HTML5 module just doesn’t seem to be as polished as any of the other modules available (Android, iOS, Windows etc.) Even more annoying is that my whole plan was to write it in HTML5, get it to work perfectly, then convert the HTML5 games to iOS, Android, Windows, etc. to widen my potential customer base! This isn’t great for me. I am seriously considering abandoning using the HTML5 module and learning another, more stable Javascript language – phaser for example. I dunno…we’ll see I guess.

April 2017

April 2017

I’ve been really busy this past month writing HTML5 mobile games.

HTML5 Game Development in April 2017

This month I released the second in my series of HTML5 mobile games, Higher or Lower, a card game that works on PC and mobile. (It would be so much easier if my games didn’t have to work on mobile and PC!) This post discusses my thoughts and feeling around this biggest development for me.

HTML5 Higher or Lower game playHTML5 mobile games. Higher or Lower title screen


The response for Higher or Lower has been about what I expected. The few non-gamers I’ve shown it to played the game, said it was easy to understand. They also knew what to do and played it for a while. This is the kind of behaviour I wanted for this game, it’s not Breath of the Wild! I think, since I finished my first (proper) HTML5 Mobile game, Greedy Panda, I gained a lot of experience.  Particularly writing and what the HTML5 game market is looking for in terms of games companies would want to purchase.

In doing a card game (and HTML5 mobile games in general), I attempted to continue to create a fun, bright, colourful HTML5 mobile game (certainly more vibrant than other Higher or Lower games on Google Play). I think adding the Ouch Face in a manner similar (read copied) from Doom made the game stand out a little.

Monetization of HTML5 Mobile Games

With this game I have been more mindful in getting some kind of financial reward. After all I spent a lot of time writing Higher or Lower. I have a spreadsheet of 20-30 companies and contact information. I spent an afternoon(!) filling in forms and emailing various companies about my HTML5 mobiles games. With a bit of flattery thrown in, asked them what they thought of my HTML5 mobile games. It may been too soon to tell though. I’ve already got a couple of rejection letters from armorgames.com and famobi.com.

I’m not too disheartened about famobi.com. Their technical requirements are insane! (text localisation, minimal user interface, unminified and unobscured game files – no way! As for armorgames.com…I made a HTML5 card game when most of their games are action games,  it was a poor fit. I’ll wait and see what the other companies say when they playing my game and replay. I will share those results here. It should be noted, that they were complimentary about the end result, which is really nice to hear. It’s easy to get praise from people you know. When strangers like your HTML5 mobile games, I think it means more

Future Plans

So I think my next goal is to (obviously) produce another game. I use Gamemaker Studio to make games. I have learned a lot about how the software works, even just realising how to use the built in troubleshooting tools to find out what the problems were. That was a major roadblock for me. Even trying to find out what the root cause for the problems I was experiencing actually were! Fixing problems is easy, actually finding out what they are…that’s the hard bit. I feel like I’ve gotten better at that so my next game should go smoother.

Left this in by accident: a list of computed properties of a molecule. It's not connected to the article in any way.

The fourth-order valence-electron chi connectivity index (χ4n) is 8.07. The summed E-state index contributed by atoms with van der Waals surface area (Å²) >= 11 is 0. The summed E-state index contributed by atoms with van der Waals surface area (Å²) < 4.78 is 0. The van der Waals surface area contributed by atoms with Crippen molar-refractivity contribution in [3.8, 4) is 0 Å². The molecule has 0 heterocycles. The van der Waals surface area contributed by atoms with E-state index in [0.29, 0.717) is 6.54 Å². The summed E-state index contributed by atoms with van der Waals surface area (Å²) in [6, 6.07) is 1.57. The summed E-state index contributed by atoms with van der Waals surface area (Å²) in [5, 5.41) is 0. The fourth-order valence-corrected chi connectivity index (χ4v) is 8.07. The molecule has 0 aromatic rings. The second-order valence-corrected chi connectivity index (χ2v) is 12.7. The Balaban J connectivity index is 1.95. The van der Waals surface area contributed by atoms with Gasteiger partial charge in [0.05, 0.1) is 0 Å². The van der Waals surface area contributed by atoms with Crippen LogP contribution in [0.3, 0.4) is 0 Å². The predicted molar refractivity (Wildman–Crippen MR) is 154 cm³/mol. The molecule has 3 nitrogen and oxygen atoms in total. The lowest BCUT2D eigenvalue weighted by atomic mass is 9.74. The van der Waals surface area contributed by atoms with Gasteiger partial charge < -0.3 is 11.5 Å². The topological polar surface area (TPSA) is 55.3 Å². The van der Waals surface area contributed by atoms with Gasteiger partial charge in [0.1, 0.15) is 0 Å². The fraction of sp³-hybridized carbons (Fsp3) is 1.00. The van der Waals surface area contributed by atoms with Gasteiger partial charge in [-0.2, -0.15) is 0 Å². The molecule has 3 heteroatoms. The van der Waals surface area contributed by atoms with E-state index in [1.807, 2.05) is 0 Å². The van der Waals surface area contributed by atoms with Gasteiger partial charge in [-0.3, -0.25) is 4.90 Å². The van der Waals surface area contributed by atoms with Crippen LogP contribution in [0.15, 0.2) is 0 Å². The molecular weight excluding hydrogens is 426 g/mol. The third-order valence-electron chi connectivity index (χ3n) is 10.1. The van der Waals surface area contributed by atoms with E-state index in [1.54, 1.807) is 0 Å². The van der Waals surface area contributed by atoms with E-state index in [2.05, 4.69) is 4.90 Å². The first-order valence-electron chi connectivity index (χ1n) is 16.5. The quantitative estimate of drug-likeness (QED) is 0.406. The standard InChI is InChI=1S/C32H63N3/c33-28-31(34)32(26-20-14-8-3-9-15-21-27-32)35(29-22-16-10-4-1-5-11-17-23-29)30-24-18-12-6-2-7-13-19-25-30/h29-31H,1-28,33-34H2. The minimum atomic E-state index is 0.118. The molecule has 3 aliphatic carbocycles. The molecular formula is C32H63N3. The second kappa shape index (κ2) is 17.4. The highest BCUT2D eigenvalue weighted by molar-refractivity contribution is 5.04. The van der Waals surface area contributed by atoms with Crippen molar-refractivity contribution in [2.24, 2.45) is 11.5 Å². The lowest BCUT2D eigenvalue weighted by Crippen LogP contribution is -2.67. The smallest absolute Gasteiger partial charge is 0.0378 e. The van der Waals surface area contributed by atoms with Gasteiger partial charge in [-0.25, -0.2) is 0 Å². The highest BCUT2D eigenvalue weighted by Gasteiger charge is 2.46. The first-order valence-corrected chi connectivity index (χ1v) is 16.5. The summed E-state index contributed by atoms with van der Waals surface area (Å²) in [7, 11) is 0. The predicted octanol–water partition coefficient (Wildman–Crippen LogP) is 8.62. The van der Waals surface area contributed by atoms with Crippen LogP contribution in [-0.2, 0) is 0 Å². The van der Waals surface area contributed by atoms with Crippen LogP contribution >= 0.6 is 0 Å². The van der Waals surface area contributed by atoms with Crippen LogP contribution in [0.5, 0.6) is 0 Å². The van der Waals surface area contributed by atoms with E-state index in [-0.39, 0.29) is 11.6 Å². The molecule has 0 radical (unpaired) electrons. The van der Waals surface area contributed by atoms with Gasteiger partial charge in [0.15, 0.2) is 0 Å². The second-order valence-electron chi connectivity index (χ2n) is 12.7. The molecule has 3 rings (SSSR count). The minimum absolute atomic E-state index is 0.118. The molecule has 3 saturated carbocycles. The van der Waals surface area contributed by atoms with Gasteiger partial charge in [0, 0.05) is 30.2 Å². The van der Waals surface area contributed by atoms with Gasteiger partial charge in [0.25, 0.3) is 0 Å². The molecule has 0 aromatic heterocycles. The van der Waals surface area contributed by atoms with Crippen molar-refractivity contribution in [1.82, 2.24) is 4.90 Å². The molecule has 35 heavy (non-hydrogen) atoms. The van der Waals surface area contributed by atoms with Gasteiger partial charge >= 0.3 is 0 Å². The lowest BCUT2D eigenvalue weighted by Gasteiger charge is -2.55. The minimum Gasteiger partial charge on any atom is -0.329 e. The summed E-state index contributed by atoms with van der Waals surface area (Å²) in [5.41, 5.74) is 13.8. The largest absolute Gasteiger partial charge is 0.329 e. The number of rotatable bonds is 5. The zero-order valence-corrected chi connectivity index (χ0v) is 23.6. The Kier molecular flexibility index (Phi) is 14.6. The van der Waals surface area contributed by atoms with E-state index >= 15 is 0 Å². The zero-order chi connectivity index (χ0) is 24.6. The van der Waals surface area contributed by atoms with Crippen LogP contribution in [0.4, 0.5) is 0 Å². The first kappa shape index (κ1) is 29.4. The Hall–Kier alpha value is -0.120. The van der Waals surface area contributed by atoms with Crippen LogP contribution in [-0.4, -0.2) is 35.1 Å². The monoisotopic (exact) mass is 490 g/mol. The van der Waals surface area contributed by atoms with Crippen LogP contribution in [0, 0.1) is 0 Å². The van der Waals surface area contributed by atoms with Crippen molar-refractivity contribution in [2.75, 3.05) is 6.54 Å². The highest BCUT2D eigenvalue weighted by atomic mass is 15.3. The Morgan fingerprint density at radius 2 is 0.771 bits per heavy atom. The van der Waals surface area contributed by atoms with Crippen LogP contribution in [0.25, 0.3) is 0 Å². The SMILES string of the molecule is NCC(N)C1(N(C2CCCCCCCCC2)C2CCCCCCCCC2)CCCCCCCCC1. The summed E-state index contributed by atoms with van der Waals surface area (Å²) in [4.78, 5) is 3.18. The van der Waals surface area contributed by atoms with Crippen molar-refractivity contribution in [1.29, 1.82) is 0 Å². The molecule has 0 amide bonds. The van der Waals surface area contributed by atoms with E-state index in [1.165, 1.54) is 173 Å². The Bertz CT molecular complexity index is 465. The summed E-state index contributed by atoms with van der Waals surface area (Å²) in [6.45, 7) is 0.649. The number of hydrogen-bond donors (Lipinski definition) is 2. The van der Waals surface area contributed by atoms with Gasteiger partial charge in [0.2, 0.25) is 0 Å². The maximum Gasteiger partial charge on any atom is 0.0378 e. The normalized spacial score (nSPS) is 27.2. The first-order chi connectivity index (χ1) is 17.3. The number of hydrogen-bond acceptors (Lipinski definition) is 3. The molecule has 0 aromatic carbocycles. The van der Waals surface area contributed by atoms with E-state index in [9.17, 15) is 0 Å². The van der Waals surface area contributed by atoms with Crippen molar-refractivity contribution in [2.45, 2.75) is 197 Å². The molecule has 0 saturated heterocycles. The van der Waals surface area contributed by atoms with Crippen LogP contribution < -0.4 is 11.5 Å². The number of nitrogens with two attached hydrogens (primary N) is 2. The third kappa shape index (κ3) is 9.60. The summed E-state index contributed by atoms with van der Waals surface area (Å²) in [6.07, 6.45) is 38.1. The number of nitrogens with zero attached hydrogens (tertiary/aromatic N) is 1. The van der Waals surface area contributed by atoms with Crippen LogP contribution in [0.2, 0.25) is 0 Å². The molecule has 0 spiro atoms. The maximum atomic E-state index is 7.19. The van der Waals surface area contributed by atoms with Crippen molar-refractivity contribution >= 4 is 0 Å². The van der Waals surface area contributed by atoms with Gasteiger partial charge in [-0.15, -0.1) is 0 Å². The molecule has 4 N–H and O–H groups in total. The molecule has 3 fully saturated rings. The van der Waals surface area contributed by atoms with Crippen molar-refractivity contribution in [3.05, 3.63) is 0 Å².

On the subject on what to make, that is a tricky one. I like to think that every game (but especially multiplayer games) made by developers is made with a little love and pride. Some of the things I’ve seen/played…don’t appear to be made with that much love or pride. I am super proud of Higher or Lower. It’s not perfect. There are some changes I want to make, but is a game under 4MB that you can play in a browser.

HTML5 Multiplayer gaming?

I initially wanted to make a multiplayer game. The multiplayer games I’ve played either:


  1. The game aren’t compatible on mobile, where I do the majority of my web browsing
  2. They are full of bots, no real humans
  3. The games have no bots or humans!


It would crush me if I spend a ton of time and effort trying to make the best multiplayer game I could and not have real people logged in to play it. I have an idea of a multiplayer game that would work on mobile and PC. It should be exciting to play, (or at least I think it would be) but there’s no guarantees people would play it! On reflection though, it’s wiser to make a larger but single player game. The risks and time required will be lower and I think I can compete with all the other game devs out there. I will spend the next couple weeks planning this next game. Hopefully I will have a skeletal structure of a game available for people to play, just so they can play it and let me know what they think.

I think the rules I have made so far are still robust enough to last – mobile friendly HTML5 game that works on both mobile and PC.